(EAGER) Pyroelectrically Generated electrons for chips-scale devices

At a glance

Title Pyroelectrically Generated electrons for chips-scale devices
Reference 2022.15666.UTA
Scientific Area Nano Materials for New Markets
Funding (PT) 49 907 EUR
Funding (US) 100 000 USD
Leading Institutions INL – International Iberian Nanotechnology Laboratory, PT

University of Texas at Austin, USA

Duration 12 months
Start date April 1, 2024
End date March 31, 2025
Keywords Pyroelectric, Electron Emission, Vacuum, Gas Sensor

How can pyroelectrically generated electrons be used in chip-scale devices?

The exploration of a novel miniature chip-scale device has a wide range of applications in semiconductor industries (vacuum systems) and residual gas sensing applications. The results from this project can lead to several other product developments such as electron beam-assisted multi-gas sensing platforms, chip scale quantum sensors/clocks,and cathode luminescence-based ultraviolet (UV) emission for applications in disinfection, water purification and ionization sources for mass spectrometers, etc.

What critical challenges are pyroelectrically generated electrons addressing?

The main objective of the proposal is to demonstrate an electron emission from a pyroelectric thin film for chip-scale vacuum device applications. During the project, investigation of the RF magnetron sputter deposited pyroelectric lithium tantalate will be carried out. The deposited film on the silicon wafer will be investigated for electron emission during the thermal ramping (10-70 degree Celsius). The advantage of pyroelectric electron emission compared to the miniature nanowire or CNT electron emission is, this system does not require a high voltage source for electron emission, long life of the electron source (nano tips degrade over time), less fabrication cost and is easy to achieve fabrication process repeatability.

How will pyroelectrically generated electrons optimize the production of new products?

Project execution is divided into three tasks:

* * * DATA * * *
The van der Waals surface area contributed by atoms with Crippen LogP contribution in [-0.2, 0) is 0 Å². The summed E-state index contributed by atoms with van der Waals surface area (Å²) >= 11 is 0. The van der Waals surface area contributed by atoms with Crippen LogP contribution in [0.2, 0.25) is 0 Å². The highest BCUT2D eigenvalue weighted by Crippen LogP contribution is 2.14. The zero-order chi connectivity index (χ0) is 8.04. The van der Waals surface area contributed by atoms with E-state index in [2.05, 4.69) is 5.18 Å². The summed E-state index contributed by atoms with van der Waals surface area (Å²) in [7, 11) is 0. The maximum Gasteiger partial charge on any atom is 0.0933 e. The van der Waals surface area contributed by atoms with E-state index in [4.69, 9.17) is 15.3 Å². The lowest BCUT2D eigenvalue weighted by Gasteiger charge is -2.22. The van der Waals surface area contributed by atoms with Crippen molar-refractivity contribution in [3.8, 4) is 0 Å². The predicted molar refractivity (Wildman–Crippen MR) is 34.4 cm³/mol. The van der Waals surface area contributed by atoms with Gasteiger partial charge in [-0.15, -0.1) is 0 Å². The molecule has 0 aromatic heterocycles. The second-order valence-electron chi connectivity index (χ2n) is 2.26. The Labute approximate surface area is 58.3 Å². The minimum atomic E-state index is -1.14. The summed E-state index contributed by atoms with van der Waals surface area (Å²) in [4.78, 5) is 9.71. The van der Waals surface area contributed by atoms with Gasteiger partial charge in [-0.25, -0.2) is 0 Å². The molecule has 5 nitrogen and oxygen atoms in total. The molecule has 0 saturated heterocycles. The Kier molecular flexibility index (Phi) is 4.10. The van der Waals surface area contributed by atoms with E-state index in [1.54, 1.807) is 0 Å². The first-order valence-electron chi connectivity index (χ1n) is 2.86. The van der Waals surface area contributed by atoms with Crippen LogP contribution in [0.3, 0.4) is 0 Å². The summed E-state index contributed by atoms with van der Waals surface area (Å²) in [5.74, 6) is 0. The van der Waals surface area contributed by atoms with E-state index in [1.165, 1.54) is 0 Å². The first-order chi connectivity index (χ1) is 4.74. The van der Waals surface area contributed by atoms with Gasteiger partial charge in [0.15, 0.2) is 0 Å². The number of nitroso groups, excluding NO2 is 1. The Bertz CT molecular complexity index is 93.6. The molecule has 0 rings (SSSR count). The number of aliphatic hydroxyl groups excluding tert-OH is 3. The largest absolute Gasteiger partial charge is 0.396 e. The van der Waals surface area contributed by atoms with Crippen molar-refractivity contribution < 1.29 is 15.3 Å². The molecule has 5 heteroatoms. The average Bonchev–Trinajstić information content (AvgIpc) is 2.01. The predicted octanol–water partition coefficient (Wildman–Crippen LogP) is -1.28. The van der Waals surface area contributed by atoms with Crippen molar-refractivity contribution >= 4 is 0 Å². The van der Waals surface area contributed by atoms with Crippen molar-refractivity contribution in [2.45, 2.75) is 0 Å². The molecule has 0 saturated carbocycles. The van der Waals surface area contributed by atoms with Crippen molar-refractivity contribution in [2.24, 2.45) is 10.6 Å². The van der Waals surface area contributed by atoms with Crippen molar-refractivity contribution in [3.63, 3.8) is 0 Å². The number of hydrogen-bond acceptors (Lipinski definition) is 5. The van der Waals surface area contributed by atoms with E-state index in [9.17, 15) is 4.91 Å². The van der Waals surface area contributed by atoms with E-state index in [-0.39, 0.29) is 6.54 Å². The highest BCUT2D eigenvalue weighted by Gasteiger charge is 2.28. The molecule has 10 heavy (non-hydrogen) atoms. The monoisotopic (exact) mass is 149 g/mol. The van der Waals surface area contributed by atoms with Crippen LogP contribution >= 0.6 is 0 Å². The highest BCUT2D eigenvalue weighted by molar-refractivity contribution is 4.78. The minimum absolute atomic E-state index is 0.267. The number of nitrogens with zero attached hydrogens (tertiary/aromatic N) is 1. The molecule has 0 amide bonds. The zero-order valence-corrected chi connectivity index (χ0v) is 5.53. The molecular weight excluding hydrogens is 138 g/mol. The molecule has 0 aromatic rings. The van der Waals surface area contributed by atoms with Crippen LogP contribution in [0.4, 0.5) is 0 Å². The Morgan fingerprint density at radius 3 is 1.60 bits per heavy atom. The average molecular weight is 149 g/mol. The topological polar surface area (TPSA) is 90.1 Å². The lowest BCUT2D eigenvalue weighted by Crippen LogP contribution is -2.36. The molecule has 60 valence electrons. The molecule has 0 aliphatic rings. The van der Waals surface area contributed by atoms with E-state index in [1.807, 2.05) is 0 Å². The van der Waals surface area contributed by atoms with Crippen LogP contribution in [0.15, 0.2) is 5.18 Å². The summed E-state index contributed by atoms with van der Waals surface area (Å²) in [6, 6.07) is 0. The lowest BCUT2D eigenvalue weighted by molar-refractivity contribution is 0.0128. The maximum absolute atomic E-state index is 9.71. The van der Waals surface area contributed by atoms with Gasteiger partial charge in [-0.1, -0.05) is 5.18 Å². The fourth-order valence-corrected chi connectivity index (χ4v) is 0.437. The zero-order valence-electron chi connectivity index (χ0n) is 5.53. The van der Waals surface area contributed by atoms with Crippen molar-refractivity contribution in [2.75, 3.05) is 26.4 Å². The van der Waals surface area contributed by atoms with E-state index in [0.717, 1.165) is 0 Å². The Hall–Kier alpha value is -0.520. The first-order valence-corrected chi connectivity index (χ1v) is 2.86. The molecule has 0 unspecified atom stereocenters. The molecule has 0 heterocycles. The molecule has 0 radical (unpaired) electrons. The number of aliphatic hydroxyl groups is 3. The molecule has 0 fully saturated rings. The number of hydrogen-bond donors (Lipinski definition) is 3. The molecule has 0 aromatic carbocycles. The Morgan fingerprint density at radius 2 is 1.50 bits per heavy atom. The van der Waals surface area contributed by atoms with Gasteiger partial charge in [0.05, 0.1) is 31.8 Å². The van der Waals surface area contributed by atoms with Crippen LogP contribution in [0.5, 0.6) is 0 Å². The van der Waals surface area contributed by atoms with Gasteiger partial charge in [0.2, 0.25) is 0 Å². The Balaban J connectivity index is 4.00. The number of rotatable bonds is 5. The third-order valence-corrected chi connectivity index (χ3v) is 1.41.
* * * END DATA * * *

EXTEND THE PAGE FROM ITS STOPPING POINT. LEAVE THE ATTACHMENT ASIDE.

1) Pyroelectric thin film development for the electron emission, where the material deposition parameters will be optimized to obtain better crystal quality. During the project tenure, three variants of pyroelectric electron sources (using three different pyroelectric thicknesses) will be developed and calibrated for vacuum level and residual gas identification.

2) Experimental validation of the pyroelectric electron source as a chip-scale electron source, where accurate temperature control, electron density, and electron energy measurements will be carried out.

3) Application demonstration using chip-scale pyroelectric electron source, where two application demonstrations are envisioned: one is to measure the vacuum level.

How are pyroelectrically generated electrons contributing to nanomaterial research?

The electron beam source market is rapidly growing with an annual growth rate of 21%. Electron beams are used in applications ranging from the space industry to the healthcare and food sectors. The proposed robust and chip-scale electron source along with the proposed new applications will enable new applications and products.

Key Expected Outcomes

Along with research output, the proposal is aimed to bring a commercial contribution in sectors such as miniature vacuum components suitable for chip-scale quantum sensors/clocks, electron sources for multi-gas detection, electron source for operation in the harsh environment, etc.

Both teams (INL and UT Austin) are in initial discussions with several industries with expertise ranging from gas sensors to vacuum components. The proposed chip-scale electron source for different applications has stimulated several discussions among the industrial partners. This exploratory funding will support a competence to demonstrate several initial results, which can eventually help the teams to seek bigger grants and industrial support to work towards a particular application.

Project Team

Vinaya Basavarajappa

Staff Researcher at INL - International Iberian Nanotechnology Laboratory

Tanya Hutter

Assistant Professor at the University of Texas at Austin
  • Other team members in Portugal: Filipe Manuel Serra Alves (INL – International Iberian Nanotechnology Laboratory), João Cunha (INL – International Iberian Nanotechnology Laboratory);

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